Guest opinion: Information is best antidote for partisan poison
| October 31, 2021 1:00 AM
The act of voting is the most important responsibility we citizens have in a democracy. Yet in local general elections the turnout is among the lowest of any election. This is troublesome since locally elected officials have the greatest impact on the day-to-day lives of citizens in their communities.
On Nov. 2, we will select school trustees who will help ensure that our children succeed in school, work, and life. We will elect city council members who will help ensure that firefighters show up if our house catches on fire or EMTs arrive to help save the life of a loved one.
In short, we will elect people who should be working to keep our communities safe, secure, and our main street businesses strong. Leaders who help us maintain the high quality of life we enjoy in Idaho.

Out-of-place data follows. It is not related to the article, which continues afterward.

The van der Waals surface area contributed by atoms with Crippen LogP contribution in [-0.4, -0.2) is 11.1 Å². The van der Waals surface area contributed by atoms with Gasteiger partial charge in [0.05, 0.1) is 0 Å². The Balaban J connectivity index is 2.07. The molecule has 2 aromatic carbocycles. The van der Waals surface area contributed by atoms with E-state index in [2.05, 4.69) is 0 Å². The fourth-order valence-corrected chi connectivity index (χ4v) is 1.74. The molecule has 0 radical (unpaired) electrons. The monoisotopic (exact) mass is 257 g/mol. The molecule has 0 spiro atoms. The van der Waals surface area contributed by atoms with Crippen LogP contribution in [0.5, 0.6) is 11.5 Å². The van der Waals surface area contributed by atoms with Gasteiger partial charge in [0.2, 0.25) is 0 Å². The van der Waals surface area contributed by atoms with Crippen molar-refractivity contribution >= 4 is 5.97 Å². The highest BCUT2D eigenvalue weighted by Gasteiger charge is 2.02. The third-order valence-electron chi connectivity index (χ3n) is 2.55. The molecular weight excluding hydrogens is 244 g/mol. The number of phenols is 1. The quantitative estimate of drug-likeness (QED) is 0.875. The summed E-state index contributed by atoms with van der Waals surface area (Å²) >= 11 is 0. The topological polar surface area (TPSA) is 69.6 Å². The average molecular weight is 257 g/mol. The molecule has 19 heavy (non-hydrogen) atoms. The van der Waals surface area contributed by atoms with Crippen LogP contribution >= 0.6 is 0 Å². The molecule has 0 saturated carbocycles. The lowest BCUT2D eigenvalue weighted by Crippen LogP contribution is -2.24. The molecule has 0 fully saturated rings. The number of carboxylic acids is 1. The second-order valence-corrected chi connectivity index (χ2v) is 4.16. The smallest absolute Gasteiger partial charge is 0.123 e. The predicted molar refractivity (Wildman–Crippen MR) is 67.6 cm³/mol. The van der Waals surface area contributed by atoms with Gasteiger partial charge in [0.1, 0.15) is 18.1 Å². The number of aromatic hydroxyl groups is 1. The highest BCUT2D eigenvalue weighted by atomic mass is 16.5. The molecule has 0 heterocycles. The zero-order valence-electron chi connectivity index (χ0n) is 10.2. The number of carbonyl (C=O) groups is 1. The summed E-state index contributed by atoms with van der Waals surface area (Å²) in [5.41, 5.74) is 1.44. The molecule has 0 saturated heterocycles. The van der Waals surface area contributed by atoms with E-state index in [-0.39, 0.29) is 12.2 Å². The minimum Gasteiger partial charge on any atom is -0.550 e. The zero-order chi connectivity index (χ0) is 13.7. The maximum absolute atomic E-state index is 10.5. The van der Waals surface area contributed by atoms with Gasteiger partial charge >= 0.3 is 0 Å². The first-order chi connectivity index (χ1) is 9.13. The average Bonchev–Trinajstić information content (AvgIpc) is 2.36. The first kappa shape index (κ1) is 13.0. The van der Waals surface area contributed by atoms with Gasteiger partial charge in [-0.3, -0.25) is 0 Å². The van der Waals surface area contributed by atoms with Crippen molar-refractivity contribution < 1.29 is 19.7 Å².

Unfortunately, this year some are trying to politicize our local government races, to turn non-partisan races into partisan ones where ideology counts more than competency and common sense. This partisanship will bring the same dysfunction to the routine task of running our schools, fire departments and parks that we see in Washington, D.C.
Because of this unprecedented partisan effort, it is more important than ever for us as citizens to get informed. To cut through the partisanship. To know where the candidates stand on the important issues of leading our schools and cities. And, most importantly, get out and vote.
Nothing less than the future of our schools and cities depend on us doing our job as citizens. Vote on Nov. 2, and make a difference for your community — the place you call home.
This guest opinion is supported by 15 Coeur d’Alene area members of Idaho Business for Education, a non-partisan group of nearly 250 business leaders across Idaho working to create the educated workforce our employers need.